09 Oct
  • By Diana
  • Cause in

100 Years Later

Opha May Johnson watches as adjustments are made to a World War I uniform being modeled by Pfc. Muriel Albert.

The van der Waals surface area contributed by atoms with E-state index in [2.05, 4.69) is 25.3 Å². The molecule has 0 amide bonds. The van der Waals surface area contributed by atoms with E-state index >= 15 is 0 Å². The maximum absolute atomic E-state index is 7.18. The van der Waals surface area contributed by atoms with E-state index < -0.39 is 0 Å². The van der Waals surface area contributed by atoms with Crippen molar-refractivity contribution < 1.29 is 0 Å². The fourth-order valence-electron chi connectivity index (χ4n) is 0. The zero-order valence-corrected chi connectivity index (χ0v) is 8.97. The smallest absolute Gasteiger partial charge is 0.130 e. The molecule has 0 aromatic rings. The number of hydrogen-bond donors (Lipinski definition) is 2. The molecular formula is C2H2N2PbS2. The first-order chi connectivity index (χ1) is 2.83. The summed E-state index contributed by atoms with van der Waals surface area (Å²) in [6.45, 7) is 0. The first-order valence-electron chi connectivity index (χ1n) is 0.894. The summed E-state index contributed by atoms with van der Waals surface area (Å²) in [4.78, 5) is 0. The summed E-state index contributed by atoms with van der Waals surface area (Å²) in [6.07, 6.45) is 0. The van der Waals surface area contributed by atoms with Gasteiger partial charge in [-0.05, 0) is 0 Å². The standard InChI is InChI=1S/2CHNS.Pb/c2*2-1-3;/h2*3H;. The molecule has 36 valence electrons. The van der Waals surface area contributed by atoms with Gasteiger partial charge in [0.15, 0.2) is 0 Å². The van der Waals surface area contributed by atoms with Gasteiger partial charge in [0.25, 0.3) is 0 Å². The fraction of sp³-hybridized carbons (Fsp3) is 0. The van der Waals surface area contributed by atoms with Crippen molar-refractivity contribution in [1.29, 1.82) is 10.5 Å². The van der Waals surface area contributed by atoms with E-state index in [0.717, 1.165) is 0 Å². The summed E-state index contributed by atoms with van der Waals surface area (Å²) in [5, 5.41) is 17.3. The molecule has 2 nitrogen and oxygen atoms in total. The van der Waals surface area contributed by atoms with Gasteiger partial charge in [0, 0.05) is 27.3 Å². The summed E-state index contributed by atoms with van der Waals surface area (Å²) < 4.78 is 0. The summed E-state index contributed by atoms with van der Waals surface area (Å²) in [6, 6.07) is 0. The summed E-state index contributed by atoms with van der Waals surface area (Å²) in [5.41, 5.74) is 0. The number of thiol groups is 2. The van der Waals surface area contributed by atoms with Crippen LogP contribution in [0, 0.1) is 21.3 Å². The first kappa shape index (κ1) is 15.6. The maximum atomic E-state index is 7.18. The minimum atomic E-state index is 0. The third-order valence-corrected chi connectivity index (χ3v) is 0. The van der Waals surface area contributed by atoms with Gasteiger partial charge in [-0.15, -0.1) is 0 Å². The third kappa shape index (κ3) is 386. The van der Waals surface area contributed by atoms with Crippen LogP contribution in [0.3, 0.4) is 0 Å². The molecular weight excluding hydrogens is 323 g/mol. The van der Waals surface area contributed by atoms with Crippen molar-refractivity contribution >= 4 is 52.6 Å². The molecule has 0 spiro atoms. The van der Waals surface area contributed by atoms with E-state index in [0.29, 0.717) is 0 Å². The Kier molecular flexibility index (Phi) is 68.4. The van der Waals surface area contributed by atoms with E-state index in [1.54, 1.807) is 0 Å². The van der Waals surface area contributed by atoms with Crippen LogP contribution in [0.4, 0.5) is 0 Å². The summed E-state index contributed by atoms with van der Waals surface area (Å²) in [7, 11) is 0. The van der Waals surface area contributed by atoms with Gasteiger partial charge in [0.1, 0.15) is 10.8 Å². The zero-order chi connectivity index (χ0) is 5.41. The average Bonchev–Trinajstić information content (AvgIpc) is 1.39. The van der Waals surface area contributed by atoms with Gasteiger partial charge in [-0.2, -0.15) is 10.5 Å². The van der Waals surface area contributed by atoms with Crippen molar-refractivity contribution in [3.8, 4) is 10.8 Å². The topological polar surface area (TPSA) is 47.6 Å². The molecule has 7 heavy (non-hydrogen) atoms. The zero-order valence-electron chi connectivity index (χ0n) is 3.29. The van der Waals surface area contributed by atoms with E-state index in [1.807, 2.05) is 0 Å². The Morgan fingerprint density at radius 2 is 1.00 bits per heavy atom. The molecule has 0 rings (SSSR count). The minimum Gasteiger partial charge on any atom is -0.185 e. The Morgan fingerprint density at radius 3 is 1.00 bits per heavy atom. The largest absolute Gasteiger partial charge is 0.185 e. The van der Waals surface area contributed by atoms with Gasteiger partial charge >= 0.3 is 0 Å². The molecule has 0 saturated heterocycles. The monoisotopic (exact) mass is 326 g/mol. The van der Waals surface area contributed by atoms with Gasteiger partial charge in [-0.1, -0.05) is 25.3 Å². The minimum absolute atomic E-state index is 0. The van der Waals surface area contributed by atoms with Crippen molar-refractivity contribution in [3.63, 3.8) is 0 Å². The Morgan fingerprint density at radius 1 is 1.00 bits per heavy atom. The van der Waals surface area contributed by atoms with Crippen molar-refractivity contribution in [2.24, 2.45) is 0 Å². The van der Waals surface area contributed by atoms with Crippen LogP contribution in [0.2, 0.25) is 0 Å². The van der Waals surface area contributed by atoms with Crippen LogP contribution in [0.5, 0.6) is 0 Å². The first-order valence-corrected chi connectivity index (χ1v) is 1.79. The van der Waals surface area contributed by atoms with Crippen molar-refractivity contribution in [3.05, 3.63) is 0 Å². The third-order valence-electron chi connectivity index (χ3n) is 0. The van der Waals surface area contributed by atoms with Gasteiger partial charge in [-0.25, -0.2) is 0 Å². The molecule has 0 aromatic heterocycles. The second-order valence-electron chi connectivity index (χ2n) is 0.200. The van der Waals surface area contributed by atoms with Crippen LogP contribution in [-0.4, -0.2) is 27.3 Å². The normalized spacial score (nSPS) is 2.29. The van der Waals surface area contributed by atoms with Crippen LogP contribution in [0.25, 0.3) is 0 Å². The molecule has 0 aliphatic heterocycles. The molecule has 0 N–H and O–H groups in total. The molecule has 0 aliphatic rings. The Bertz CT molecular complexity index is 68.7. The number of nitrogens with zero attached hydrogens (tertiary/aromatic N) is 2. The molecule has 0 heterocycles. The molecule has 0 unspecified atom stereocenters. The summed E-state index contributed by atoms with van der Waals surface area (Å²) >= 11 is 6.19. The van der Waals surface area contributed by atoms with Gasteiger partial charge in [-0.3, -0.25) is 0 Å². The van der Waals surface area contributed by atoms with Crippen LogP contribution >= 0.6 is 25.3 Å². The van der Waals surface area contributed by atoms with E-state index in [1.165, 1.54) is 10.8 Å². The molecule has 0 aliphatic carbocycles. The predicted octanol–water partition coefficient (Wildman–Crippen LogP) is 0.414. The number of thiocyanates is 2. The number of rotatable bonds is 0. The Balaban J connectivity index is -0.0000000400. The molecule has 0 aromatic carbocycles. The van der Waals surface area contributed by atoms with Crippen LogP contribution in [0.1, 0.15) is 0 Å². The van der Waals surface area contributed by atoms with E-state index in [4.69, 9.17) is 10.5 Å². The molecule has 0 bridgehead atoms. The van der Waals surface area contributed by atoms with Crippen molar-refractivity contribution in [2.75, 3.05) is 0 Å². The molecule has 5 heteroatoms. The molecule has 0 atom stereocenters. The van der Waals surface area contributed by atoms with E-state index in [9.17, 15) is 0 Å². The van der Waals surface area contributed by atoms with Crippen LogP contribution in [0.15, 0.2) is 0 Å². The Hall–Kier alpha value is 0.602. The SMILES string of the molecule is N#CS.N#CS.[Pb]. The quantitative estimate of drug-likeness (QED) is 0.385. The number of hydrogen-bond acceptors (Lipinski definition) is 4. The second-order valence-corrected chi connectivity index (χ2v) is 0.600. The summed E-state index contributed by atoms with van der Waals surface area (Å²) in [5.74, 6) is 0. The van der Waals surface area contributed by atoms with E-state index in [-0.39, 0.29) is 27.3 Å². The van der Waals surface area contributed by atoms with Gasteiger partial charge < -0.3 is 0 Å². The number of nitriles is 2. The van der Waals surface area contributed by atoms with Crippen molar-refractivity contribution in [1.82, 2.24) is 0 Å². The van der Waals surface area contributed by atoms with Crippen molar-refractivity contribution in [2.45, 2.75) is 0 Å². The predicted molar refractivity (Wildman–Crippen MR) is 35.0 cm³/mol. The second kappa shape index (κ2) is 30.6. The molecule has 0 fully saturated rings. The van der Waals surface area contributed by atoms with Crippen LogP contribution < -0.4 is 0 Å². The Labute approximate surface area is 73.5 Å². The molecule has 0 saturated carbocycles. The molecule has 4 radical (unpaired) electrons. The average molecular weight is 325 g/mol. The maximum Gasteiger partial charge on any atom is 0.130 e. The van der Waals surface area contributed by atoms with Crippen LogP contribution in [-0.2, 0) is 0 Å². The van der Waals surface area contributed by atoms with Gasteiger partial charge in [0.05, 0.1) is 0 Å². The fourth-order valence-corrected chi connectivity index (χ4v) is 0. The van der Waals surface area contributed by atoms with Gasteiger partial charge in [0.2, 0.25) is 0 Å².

We participated in the long overdue memorial unveiling honoring the Marine Corps first woman Marine, Opha May Johnson. Before women were even allowed to vote, they were allowed to serve, and Johnson was the first in line, leading other women to do the same. Opha May Johnson was the first woman to enlist in the United States Marine Corps on August 13, 1918 during World War I. Several weeks after enlisting she rose to the rank of Sergeant. Johnson remained in the Marines until after the World War I ended when the branches began the disenrollment of women. This did not stop Johnson from being a civil servant and supporting the military in various ways until her retirement. She was buried in an unmarked grave exactly 37 years later from when she first enlisted and 100 years later she received a memorial grave marker. The ceremony celebrated the centennial anniversary of women in the Marines while taking a look back at how far women have come and how far they still have to go.

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